as a baseball.
So the relationships are: the heavier the object, the more force it takes to reach a given
acceleration; the more force applied to an object, the faster it will accelerate.
Mathematically, this relationship is given with the following equation:
F = ma
where: F is the net force applied to the object
m is the mass of the object
a is the acceleration of the object
Remember that F and a are both vector quantities (but we will also work problems
were we only focus on the magnitude of the force and acceleration).
Units of Force: from the equation F = ma, we can see that the units of force depend on
the units for mass and for acceleration. The standard SI unit for mass is the kilogram
(kg). The standard SI unit for acceleration is meter per second per second (m/s2).
Therefore: Force has units of kilogram meter per second per second (kg∙m/s2)
kg∙m/s2 is also known as a newton (N)
1 N of force will give 1 kg of mass an acceleration of 1 m/s2
Combining Forces: frequently, there is more than one force acting on an object.
When there is more than one force acting on an object, the motion of the object will
depend upon the “net force”. The net force is the vector sum of all the forces acting
upon an object.
A horizontal force of 5 N is acting on a 2 kg object while at the same time, a horizontal
force of -3 N is acting on the same object. Draw a free-body diagram for this situation
and describe the acceleration of the object.
A force of 15 N is acting to lift 25 kg object straight up. Draw a free-body diagram for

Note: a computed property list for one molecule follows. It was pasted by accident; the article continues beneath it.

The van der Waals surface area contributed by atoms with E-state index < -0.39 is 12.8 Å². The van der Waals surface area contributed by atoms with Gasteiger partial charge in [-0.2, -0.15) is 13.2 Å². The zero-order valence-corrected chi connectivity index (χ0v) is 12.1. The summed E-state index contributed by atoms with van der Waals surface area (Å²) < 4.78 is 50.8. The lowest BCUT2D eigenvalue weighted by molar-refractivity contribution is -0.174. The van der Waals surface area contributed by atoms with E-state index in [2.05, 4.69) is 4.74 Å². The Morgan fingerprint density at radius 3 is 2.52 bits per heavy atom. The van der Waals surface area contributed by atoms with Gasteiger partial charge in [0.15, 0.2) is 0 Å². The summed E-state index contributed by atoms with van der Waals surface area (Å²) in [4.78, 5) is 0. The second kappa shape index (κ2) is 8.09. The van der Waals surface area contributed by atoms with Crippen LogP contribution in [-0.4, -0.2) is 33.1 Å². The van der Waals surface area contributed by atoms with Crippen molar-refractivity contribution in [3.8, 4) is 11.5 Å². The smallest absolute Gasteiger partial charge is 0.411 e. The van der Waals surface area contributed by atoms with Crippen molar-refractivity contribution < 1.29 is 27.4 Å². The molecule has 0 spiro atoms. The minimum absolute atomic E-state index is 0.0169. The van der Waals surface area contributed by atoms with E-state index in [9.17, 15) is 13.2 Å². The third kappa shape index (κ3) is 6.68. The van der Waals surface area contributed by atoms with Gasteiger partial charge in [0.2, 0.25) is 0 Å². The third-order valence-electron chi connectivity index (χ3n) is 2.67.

this situation. Will the object move? If so, with what acceleration?
See practice problems on page 93.
Newton’s Laws of Motion:
First Law: An object at rest will remain at rest and an object that is moving will
continue to move in a straight line with constant speed if and only if the net force
acting on that object is zero.
Said another way, an object at rest will remain at rest unless a force acts upon it. Or an
object in motion will remain in motion unless a force acts upon it.
Examples:
An object that is sitting on a table will remain there unless some force
pushes it. A rock dropped from a great height will continue to fall until some force
stops it from moving.
Second Law: The acceleration of an object is equal to the sum of the forces acting on
the object divided by the mass of the object.
This is the same thing as F = ma where we have rearranged the equation to solve for
acceleration:
a=
𝑭
𝒎
where F is really Fnet which is the sum of all the forces acting on the object
Inertia: Inertia is the tendency of an object to resist change in its motion. Inertia is a
direct consequence of the Newton’s First Law of motion.
What happens when you are driving in a car at 50 mi/h and you suddenly go around a
sharp curve?
Why do you feel like you are being pushed to the side?
Does that “push to the side” mean that inertia is a force?
What happens when you are in an elevator at the top of a tall building and the elevator
suddenly starts to go down?
Why do you feel like you are “lighter” than normal (or your stomach flutters)?
Why does the feeling go away quickly even though the elevator is still going down?
Equilibrium: When the net force acting on an object is zero, the object is in
equilibrium. Does being in equilibrium say anything about whether an object is
moving or not?
Please look at table 4-2 on page 94 for a list of various types of forces commonly
found in problems. It will be to your advantage to know these symbols and their